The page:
Policy expert Matthew DiCarlo has been posting some terrific analyses of education policy research and news over at the Shanker Institute’s new blog. Two of my favorites this month were his overview of the “Year in Research on Market-Based Reform” and this week’s commentary on the Christie administration’s recent claims that the New Jersey’s charters are doing a better job than their district schools, which the governor used to justify a significant expansion of the number of charter schools in the state.
As Matt notes, the media coverage of the latter story has completely missed the point that the Christie administration’s latest report made no effort to consider whether the state’s charter schools were enrolling the same kinds of students (in terms of students with special needs and students eligible for free lunch) as their local district schools.
In contrast, education researcher Bruce Baker has pointed out that as of 2008-09, the state’s own data showed that:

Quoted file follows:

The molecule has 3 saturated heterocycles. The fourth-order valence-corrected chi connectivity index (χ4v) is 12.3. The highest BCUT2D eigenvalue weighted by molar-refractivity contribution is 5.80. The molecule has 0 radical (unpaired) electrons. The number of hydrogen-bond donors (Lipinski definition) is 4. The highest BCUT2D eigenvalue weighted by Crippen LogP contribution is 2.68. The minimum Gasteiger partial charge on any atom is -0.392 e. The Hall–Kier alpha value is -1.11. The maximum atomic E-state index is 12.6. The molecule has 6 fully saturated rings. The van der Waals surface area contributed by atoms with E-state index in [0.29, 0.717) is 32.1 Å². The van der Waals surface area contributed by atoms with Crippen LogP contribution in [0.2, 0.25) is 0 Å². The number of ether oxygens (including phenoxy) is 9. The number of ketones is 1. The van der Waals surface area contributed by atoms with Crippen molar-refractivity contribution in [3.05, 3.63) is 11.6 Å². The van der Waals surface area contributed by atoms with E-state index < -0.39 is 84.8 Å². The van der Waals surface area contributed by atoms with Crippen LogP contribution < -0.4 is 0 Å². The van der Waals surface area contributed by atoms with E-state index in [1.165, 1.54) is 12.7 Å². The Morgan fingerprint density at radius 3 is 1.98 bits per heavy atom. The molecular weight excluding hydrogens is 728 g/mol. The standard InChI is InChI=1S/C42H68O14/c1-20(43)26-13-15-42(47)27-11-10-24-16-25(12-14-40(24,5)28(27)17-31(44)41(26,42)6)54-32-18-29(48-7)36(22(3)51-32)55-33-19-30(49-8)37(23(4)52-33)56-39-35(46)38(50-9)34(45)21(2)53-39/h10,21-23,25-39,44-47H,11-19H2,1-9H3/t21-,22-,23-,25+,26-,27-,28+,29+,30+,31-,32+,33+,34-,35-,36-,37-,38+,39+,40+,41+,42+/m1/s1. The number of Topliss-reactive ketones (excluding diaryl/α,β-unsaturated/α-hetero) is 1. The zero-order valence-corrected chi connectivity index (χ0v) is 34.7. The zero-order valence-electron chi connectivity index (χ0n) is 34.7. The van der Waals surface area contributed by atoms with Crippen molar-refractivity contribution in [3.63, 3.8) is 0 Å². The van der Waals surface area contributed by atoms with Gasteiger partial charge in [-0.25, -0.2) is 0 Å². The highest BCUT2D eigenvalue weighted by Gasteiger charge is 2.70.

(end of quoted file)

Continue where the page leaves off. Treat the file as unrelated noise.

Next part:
- New Jersey charter schools generally serve smaller shares of children qualifying for free lunch than schools in their host district and schools in their immediate surroundings.
- New Jersey charter schools serve very few children with disabilities.
- New Jersey charter school performance, like charter school performance elsewhere, is a mixed bag. Some of the highest performers are simply not comparable to traditional public schools in their districts because they serve such different student populations (far fewer low income children and few or no special education students). So, even if we found that these schools produced greater gains for their students than similar students would have achieved in the traditional public schools, we could not sort out whether that effect came from school quality differences or from peer group differences (which doesn’t matter from the parent perspective, but does from the policy perspective).
Even strong charter advocates such as the policy-makers at the New York City Department of Education take some student demographics into account in assigning performance grades to local charter schools — the Christie administration’s deliberate decision not to do so reflects poorly on how seriously they take their claims that they only want to do what’s best for the state’s neediest students.
UPDATE (Jan. 24, 2011): Bruce Baker just updated the statistics about NJ charter school demographics on his blog.